Thursday 14 December 2017

FF leader Martin suggests Taoiseach misled him during phonecall this week

Enda Kenny and Micheal Martin
Enda Kenny and Micheal Martin
Kevin Doyle

Kevin Doyle

Fianna Fáil leader Micheál Martin has suggested that the Taoiseach misled him during a phonecall earlier this week.

Mr Martin today questioned how Enda Kenny knew the false allegations of a sexual nature against garda whistleblower Maurice McCabe would be covered by the terms of reference of a Commission of Investigation announced by the Government earlier this week.

That plan for a commission has now been abandoned in favour of a public tribunal of inquiry.

The Fianna Fáil leader said there was a "lack of candid presentation" of the conversations between Mr Kenny and Children’s Minister in the lead up to last week’s Cabinet meeting where the commission was discussed.

Referring to a phonecall on Monday night, Mr Martin said: “You indicated you didn’t know about the Tusla file or the details of what was in the Tusla file.

"It seems clear you did know about the existence of the Tusla file."

Mr Martin said there seemed to be an “extraordinary display of Cabinet telepathy” at play because Mr Kenny and other ministers believed Tusla would be covered by the commission – but nobody raised it at Cabinet.

The Taoiseach said that officials in his department alerted him of a meeting that was to take place between Minister Katherine Zappone and Sgt McCabe a day before it happened.

He then had a “very brief” conversation with the minister before the Cabinet meeting where she told him of the existence of a Tusla file containing false allegations of sexual nature against Sgt McCabe.

Mr Kenny said the commission was to focus on false allegations of “criminal misconduct” and therefore he felt the Tusla file would be included.

The Fianna Fáil leader also demanded to know whether “senior officials in the Department of Justice” knew about the file before last Thursday’s Prime Time programme.

“I don’t know the answer to your question,” Mr Kenny replied.

Meanwhile Sinn Féin leader Gerry Adams referred to his party's motion of no confidence in the government which is to be debated later today.

He argued that it's "nonsense" to say that if the motion was successful it would prevent Sgt McCabe getting answers.

Mr Adams said that the government's counter motion of confidence has only one signature, Mr Kenny's.

He asked: "How could that be?" questioning if there was a lack of support among other Fine Gael TDs or what he termed the "so-called independents" in government.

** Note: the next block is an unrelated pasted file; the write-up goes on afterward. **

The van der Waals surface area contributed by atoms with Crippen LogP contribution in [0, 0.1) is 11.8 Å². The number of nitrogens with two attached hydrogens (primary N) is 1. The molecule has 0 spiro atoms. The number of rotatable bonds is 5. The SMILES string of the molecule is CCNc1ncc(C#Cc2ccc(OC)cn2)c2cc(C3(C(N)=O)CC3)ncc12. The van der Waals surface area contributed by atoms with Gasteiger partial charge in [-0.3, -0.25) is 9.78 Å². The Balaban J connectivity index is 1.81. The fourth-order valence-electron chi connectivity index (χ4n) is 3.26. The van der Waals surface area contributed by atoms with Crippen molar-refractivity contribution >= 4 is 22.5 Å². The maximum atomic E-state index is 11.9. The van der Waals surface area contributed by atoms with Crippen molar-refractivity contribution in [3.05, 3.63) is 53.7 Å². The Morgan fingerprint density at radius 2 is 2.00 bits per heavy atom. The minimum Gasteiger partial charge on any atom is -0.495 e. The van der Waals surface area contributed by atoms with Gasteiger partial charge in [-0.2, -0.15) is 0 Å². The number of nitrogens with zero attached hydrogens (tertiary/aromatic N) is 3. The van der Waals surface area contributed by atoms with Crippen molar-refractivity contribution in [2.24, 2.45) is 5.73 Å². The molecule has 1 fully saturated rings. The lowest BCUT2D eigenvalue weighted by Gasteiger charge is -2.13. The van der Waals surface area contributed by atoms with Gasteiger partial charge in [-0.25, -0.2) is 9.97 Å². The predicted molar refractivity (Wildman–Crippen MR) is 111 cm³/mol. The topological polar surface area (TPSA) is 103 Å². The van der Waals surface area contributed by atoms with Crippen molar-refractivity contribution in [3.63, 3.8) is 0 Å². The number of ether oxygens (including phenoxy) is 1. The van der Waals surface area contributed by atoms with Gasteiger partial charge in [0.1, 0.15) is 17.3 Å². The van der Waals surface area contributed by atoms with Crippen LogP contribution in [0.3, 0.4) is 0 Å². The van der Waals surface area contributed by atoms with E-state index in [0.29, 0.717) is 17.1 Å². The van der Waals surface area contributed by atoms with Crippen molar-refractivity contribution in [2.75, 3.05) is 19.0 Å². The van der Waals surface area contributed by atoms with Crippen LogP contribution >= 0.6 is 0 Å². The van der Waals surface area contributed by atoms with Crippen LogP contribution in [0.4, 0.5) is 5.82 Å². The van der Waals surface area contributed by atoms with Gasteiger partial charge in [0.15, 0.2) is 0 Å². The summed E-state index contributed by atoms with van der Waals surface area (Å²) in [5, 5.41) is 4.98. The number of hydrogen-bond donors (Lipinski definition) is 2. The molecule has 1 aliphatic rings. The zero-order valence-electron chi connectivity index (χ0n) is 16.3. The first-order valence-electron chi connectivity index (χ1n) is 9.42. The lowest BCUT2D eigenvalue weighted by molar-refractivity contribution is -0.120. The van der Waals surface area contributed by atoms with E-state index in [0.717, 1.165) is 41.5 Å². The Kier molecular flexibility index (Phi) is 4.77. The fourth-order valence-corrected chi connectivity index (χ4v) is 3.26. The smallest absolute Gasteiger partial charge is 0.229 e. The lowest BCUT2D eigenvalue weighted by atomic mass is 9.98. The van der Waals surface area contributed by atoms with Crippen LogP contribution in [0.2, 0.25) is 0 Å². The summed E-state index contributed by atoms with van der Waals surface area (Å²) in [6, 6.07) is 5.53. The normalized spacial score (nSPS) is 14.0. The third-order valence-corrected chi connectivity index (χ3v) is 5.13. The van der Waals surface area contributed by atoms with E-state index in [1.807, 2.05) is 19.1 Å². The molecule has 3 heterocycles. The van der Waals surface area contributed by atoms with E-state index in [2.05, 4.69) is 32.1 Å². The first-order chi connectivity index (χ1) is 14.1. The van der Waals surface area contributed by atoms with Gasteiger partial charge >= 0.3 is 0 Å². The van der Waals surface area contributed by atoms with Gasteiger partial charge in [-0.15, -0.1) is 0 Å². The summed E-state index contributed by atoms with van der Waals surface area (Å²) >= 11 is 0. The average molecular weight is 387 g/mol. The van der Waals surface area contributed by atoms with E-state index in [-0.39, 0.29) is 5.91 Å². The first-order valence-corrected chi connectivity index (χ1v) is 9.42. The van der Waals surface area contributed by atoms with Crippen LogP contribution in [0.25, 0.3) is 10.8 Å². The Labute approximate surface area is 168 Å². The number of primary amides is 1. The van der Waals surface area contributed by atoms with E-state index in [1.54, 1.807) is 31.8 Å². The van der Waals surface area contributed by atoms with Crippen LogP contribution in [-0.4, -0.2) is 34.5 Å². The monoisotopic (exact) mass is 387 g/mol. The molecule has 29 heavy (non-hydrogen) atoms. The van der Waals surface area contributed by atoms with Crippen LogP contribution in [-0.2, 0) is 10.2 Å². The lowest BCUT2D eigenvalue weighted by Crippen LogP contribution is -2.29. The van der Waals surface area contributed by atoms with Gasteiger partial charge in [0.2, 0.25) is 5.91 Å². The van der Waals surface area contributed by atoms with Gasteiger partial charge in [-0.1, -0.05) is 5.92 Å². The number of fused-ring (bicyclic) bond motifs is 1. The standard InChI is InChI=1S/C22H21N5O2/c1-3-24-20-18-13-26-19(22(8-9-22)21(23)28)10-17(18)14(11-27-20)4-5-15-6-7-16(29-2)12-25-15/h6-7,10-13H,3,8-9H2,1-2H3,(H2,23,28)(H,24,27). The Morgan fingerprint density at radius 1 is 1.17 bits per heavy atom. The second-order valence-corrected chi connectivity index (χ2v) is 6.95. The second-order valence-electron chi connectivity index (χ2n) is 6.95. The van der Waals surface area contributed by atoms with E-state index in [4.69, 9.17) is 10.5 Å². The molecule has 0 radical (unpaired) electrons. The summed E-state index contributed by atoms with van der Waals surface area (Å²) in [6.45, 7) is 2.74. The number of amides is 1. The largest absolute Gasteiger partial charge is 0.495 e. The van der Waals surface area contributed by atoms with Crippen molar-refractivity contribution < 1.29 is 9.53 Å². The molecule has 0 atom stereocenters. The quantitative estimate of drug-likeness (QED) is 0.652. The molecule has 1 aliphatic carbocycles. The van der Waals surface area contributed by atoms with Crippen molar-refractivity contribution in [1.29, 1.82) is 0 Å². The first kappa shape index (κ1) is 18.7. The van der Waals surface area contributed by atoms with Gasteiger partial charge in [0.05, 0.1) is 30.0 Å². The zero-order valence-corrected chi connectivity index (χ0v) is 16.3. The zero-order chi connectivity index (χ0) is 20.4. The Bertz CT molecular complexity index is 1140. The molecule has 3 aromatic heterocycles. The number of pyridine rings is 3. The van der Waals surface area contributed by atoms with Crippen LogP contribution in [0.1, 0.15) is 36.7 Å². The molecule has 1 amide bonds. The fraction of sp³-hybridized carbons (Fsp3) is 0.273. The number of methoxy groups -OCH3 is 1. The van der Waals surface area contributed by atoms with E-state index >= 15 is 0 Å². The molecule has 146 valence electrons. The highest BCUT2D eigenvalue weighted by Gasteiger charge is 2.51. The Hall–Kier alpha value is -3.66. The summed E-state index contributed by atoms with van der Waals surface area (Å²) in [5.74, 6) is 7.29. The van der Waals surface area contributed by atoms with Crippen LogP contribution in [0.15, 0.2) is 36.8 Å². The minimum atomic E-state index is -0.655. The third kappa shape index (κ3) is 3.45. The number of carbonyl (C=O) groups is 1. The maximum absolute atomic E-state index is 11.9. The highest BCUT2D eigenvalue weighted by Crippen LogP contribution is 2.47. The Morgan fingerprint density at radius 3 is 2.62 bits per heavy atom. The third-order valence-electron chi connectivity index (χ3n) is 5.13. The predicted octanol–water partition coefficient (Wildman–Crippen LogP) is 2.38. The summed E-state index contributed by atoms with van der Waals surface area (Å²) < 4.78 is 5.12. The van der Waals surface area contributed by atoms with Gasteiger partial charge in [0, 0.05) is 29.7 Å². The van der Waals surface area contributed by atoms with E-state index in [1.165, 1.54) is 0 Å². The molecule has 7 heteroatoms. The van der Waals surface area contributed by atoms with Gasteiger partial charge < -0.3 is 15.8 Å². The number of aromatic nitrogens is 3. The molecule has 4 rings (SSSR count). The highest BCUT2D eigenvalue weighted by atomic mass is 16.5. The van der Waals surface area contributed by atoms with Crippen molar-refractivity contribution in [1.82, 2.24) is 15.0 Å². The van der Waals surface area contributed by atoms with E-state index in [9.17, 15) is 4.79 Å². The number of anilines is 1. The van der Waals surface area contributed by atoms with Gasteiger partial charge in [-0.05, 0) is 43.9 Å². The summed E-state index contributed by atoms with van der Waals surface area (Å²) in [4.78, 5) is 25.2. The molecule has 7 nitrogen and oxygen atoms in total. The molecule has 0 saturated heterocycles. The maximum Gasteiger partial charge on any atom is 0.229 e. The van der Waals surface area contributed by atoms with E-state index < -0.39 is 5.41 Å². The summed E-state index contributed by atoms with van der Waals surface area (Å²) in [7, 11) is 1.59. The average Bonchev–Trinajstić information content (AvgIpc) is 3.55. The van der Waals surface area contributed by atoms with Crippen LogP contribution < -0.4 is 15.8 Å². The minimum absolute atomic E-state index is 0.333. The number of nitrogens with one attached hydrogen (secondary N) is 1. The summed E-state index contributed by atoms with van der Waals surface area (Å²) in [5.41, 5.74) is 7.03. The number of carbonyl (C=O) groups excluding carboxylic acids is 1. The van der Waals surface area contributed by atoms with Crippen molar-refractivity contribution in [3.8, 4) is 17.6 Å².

He accused Mr Kenny of presiding over a "shambolic" government and questioned why it should survive, given issues in the health service, the housing and homelessness emergency and the challenges presented by Brexit.

Mr Adams took issue with Mr Kenny's remarks to Children's Minister Katherine Zappone ahead of a Cabinet meeting that false allegations of sexual abuse made against Sgt McCabe to Tusla would be included in the planned Commission of Investigation.

The Sinn Féin TD claimed that unless Mr Kenny had seen the protected disclosures previously examined by judge Iarfhlaith O'Neill, he had no way of knowing it was the same allegations.

He asked Mr Kenny if he had been aware of the content of the disclosures.

"No I was not," Mr Kenny replied, pointing out that he wouldn't have been entitled to see them.

He said that what he did know is that if there were "questions of allegations of criminal misconduct", they would be "central" to the inquiry.

Mr Adams said: "Criminal misconduct could mean anything at all."

He said that the now abandoned Commission of Investigation couldn't have covered the false sex abuse allegations unless they were the same ones in the protected disclosure.

He asked the Taosieach when he first became aware of the false allegations against Sgt McCabe.

Mr Kenny again confirmed that he had not seen the protected disclosures adding that by law he's prevented for even asking questions about them.

He said what he had read was the terms of reference of the proposed Commission of Investigation set out by Judge O'Neill.

He said that in his brief conversation with Ms Zappone she said she had met with Sgt McCabe and the subject of the meeting was the false allegations made to Tusla against him.

Mr Kenny said "I was very clear in my mind" that the inquiry would "cover false allegations of sexual misconduct".

Online Editors

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